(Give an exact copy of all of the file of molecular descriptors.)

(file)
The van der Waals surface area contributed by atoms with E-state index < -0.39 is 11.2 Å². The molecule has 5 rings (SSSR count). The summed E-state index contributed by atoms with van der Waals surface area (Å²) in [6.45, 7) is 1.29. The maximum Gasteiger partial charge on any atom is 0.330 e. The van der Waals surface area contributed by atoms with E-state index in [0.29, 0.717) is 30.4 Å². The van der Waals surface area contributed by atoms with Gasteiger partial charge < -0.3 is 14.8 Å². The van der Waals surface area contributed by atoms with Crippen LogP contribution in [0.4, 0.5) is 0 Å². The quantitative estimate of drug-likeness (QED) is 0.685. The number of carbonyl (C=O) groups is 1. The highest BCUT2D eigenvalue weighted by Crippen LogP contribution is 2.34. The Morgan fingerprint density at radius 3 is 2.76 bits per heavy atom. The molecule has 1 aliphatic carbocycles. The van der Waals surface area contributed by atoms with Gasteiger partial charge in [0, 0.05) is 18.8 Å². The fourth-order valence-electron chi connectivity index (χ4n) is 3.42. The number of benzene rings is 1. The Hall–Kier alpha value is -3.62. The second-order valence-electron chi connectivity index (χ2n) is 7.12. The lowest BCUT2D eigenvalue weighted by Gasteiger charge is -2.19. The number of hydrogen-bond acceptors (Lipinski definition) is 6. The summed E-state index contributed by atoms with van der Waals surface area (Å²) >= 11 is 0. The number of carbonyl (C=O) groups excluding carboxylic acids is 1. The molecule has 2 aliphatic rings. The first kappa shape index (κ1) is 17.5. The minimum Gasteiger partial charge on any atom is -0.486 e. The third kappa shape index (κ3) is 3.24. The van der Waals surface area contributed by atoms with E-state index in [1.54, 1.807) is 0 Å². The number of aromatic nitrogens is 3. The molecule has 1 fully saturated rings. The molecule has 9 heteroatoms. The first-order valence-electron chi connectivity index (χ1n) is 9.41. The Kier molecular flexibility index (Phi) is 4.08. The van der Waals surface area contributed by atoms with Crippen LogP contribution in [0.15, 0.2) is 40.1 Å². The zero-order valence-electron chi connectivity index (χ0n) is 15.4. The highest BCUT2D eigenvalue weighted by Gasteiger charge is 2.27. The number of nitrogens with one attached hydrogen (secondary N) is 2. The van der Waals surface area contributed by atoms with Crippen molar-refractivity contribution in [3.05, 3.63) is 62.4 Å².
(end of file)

The van der Waals surface area contributed by atoms with E-state index < -0.39 is 11.2 Å². The molecule has 5 rings (SSSR count). The summed E-state index contributed by atoms with van der Waals surface area (Å²) in [6.45, 7) is 1.29. The maximum Gasteiger partial charge on any atom is 0.330 e. The van der Waals surface area contributed by atoms with E-state index in [0.29, 0.717) is 30.4 Å². The van der Waals surface area contributed by atoms with Gasteiger partial charge < -0.3 is 14.8 Å². The van der Waals surface area contributed by atoms with Crippen LogP contribution in [0.4, 0.5) is 0 Å². The quantitative estimate of drug-likeness (QED) is 0.685. The number of carbonyl (C=O) groups is 1. The highest BCUT2D eigenvalue weighted by Crippen LogP contribution is 2.34. The Morgan fingerprint density at radius 3 is 2.76 bits per heavy atom. The molecule has 1 aliphatic carbocycles. The van der Waals surface area contributed by atoms with Gasteiger partial charge in [0, 0.05) is 18.8 Å². The fourth-order valence-electron chi connectivity index (χ4n) is 3.42. The number of benzene rings is 1. The Hall–Kier alpha value is -3.62. The second-order valence-electron chi connectivity index (χ2n) is 7.12. The lowest BCUT2D eigenvalue weighted by Gasteiger charge is -2.19. The number of hydrogen-bond acceptors (Lipinski definition) is 6. The summed E-state index contributed by atoms with van der Waals surface area (Å²) >= 11 is 0. The number of carbonyl (C=O) groups excluding carboxylic acids is 1. The molecule has 2 aliphatic rings. The first kappa shape index (κ1) is 17.5. The minimum Gasteiger partial charge on any atom is -0.486 e. The third kappa shape index (κ3) is 3.24. The van der Waals surface area contributed by atoms with E-state index in [1.54, 1.807) is 0 Å². The number of aromatic nitrogens is 3. The molecule has 1 fully saturated rings. The molecule has 9 heteroatoms. The first-order valence-electron chi connectivity index (χ1n) is 9.41. The Kier molecular flexibility index (Phi) is 4.08. The van der Waals surface area contributed by atoms with Crippen LogP contribution in [0.15, 0.2) is 40.1 Å². The zero-order valence-electron chi connectivity index (χ0n) is 15.4. The highest BCUT2D eigenvalue weighted by Gasteiger charge is 2.27. The number of nitrogens with one attached hydrogen (secondary N) is 2. The van der Waals surface area contributed by atoms with Crippen molar-refractivity contribution in [3.05, 3.63) is 62.4 Å².